SCEP certificate enrollment - packet analysis

1. CA cert request: Enrolling device requests and installs CA cert. SCEP Opertion: GetCACert HTTP Header: GET /CertSrv/mscep/mscep.dll/pkiclient.exe?operation=GetCACert&message=SCEPLab HTTP/1.0 Host: 2. SCEP server returns the CA cert: In the case of GET operation with a type of GetCACert, the MIME content type returned will  depend on whether or not an RA is in use. If there is no RA, only the CA certificate is  sent back in the response, and the response has the content type tagged as application/x-x509-ca-cert. If there is an RA, as it is the case in this lab, the RA certificates are sent back together with the CA certificates.  The content type is application/x-x509-ca-ra-cert. HTTP Header: HTTP/1.1 200 OK Content-Length: 4170 Content-Type: application/x-x509-ca-ra-cert Server: Microsoft-IIS/8.0 Date: Mon, 29 Apr 2013 09:15:51 GMT Connection: close 3. Device requests an identity certificate: SCEP Operation: PKIOperation HTTP H

Enrolling Cisco ASA for certificates via SCEP

1. Install CA cert ciscoasa(config)# crypto ca trustpoint CA ciscoasa(config-ca-trustpoint)# revocation-check crl ciscoasa(config-ca-trustpoint)# enrollment url ciscoasa(config)# crypto ca authenticate CA  Debug output : CRYPTO_PKI: HTTP response header: HTTP/1.1 200 OK Content-Length: 4170 Content-Type: application/x-x509-ca-ra-cert Server: Microsoft-IIS/8.0 Date: Mon, 29 Apr 2013 11:13:14 GMT Connection: close Content-Type indicates we have received CA and RA certificates. CRYPTO_PKI:crypto_process_ca_ra_cert(trustpoint=CA) INFO: Certificate has the following attributes: Fingerprint:     537adc87 22cc6e2b 07fdf2e0 18d8ba8b The PKCS #7 message contains 4 certificates. CRYPTO_PKI:crypto_pkcs7_extract_ca_cert found cert CRYPTO_PKI: transaction GetCACert completed CRYPTO_PKI: CA certificate received. CRYPTO_PKI: crypto_pki_authenticate_tp_cert() CRYPTO_PKI: trustpoint CA authentication status = 0 Trustpoint 'CA&

Linux certificate storage

As opposed to Windows, Linux doesn't have crypto APIs that would be usable by user-mode applications.  Linux does have Kernel level CryptoAPI (crypto.h) which is accessible to kernel mode processes.  As such applications store certificates in application specific locations. That way we end up with multiple  copies of the same certificate. One way to workaroud is to designate a directory for certificate storage  and create symbolic links in required directories.  The Linux Kernel Cryptographic API overview: Generate CSR using a new key pair: openssl req -nodes -newkey rsa:1024 -keyout serverName.key -out serverName.csr Generate CSR using an existing key pair: openssl req -new -key serverName.key -out serverName.csr Once the request is signed, certs and keypair must be copied to relevant location. Most Linux applications  require Base64 encoded certificate with .PEM extension. This however may vary. Apache for ex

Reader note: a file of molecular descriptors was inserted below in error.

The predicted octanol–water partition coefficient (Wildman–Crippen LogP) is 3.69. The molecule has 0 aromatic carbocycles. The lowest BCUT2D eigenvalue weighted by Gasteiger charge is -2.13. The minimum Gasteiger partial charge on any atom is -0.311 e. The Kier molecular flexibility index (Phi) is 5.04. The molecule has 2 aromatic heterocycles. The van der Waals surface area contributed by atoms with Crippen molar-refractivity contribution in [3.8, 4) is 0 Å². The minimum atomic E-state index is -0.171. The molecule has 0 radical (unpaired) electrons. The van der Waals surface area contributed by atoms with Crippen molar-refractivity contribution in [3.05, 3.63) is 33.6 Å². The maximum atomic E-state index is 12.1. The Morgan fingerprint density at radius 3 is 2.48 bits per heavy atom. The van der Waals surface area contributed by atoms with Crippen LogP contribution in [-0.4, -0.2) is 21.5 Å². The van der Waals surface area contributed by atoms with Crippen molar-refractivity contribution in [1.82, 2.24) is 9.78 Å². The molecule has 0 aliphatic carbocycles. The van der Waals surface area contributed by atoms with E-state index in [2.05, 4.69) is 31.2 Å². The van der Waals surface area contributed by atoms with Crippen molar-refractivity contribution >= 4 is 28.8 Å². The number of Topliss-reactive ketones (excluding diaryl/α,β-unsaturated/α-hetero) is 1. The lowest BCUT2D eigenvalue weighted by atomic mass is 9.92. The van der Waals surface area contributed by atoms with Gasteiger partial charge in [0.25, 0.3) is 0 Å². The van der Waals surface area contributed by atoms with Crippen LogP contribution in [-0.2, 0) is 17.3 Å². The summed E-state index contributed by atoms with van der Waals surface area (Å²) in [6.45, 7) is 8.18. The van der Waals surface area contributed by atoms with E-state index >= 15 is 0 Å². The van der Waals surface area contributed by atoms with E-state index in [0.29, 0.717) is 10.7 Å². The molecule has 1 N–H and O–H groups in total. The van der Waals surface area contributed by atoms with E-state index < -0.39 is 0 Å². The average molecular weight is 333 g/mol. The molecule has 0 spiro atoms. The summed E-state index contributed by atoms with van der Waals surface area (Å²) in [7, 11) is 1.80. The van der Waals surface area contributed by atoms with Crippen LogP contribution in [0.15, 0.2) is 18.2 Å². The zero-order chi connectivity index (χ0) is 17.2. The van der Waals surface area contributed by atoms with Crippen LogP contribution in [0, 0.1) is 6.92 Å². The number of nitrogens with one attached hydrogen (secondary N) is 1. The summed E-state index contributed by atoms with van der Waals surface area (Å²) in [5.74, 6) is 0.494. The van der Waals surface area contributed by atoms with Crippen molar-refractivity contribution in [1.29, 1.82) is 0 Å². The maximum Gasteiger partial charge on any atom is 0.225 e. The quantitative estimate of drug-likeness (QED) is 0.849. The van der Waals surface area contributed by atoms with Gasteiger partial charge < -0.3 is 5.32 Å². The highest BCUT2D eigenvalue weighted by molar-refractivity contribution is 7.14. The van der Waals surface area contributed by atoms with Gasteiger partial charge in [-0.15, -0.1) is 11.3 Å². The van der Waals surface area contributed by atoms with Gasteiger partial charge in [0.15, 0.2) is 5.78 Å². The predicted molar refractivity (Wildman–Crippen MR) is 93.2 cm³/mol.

OCSP certificate validation - packet analysis

Online Certificate Status Protocol (OCSP) is an IETF standard defined in RFC 2560  ( ). OCSP is used for real-time certificate status checking. OCSP uses HTTP as its transport mechanism. Transaction consists of an HTTP query using an HTTP POST verb and an HTTP 200 response.  1. OCSP request (MIME type: ocsp-request): HTTP header: POST /ocsp HTTP/1.1 Cache-Control: no-cache Connection: Keep-Alive Pragma: no-cache Content-Type: application/ocsp-request Accept: */* User-Agent: Microsoft-CryptoAPI/6.2 Content-Length: 86 Host: The request contains hash of the issuer's name and public key along with the serial number of the certificate to be validated: 2. OCSP response (MIME type: ocsp-response):  HTTP header: HTTP/1.1 200 OK Cache-Control: max-age=580 Content-Length: 1256 Content-Type: application/ocsp-response Expires: Mon, 22 Apr 2013 10:34:16 GMT Last-Modified : Mon, 22 Apr 2013

CRL request over HTTP - packet analysis

One of the ways a CRL can be retrieved is HTTP. Whole transaction consists of an HTTP GET and an OK 200 response packets. The response is a  PKIX-CRL MIME type encoded CRL. PKIX-CRL is an IETF standard defined in RFC 2585 - 1. CRL requester generates an HTTP query using an HTTP GET verb HTTP header: GET /pki/IssuingCA-DC1.crl HTTP/1.1 Cache-Control: no-cache Connection: Keep-Alive Pragma: no-cache Accept: */* User-Agent: Microsoft-CryptoAPI/6.2 Host: 2. Server responds with CRL encoded in PKIX-CRL MIME type HTTP header: HTTP/1.1 200 OK Content-Type: application/pkix-crl Last-Modified: Mon, 22 Apr 2013 08:29:51 GMT Accept-Ranges: bytes ETag: "d06e258f333fce1:0" Server: Microsoft-IIS/8.0 X-Powered-By: ASP.NET Date: Sun, 21 Apr 2013 08:46:23 GMT Content-Length: 820 WireShark decodes the PKIX-CRL. We can see all CRL extensions directly in the packet.

Cisco ASA Certificate Revocation Checking

ASA supports status verification using CRLs and OCSP. CRL can be retrieved using HTTP, LDAP or SCEP. Revocation checking using CRL: Over HTTP: ciscoasa(config)# crypto ca trustpoint ASDM_TrustPoint2 ciscoasa(config-ca-trustpoint)# revocation-check crl ciscoasa(config-ca-crl)# protocol http By default ASA will use address listed in CDP extension of the certificate that is being validated.  To override default behaviour we need to add the following in the CRL configuration context. ciscoasa(config-ca-crl)# policy static ciscoasa(config-ca-crl)# url 1 Over LDAP: Certificate I'm using for this lab, doesn't have LDAP address in its CDP extension. Therefore I'm using "policy static"  to specify LDAP URL where CRL can be retrieved.  ciscoasa(config)# crypto ca trustpoint ASDM_TrustPoint2 ciscoasa(config-ca-trustpoint)# revocation-check crl ciscoasa(config-ca-trustpoint)# crl configure ciscoasa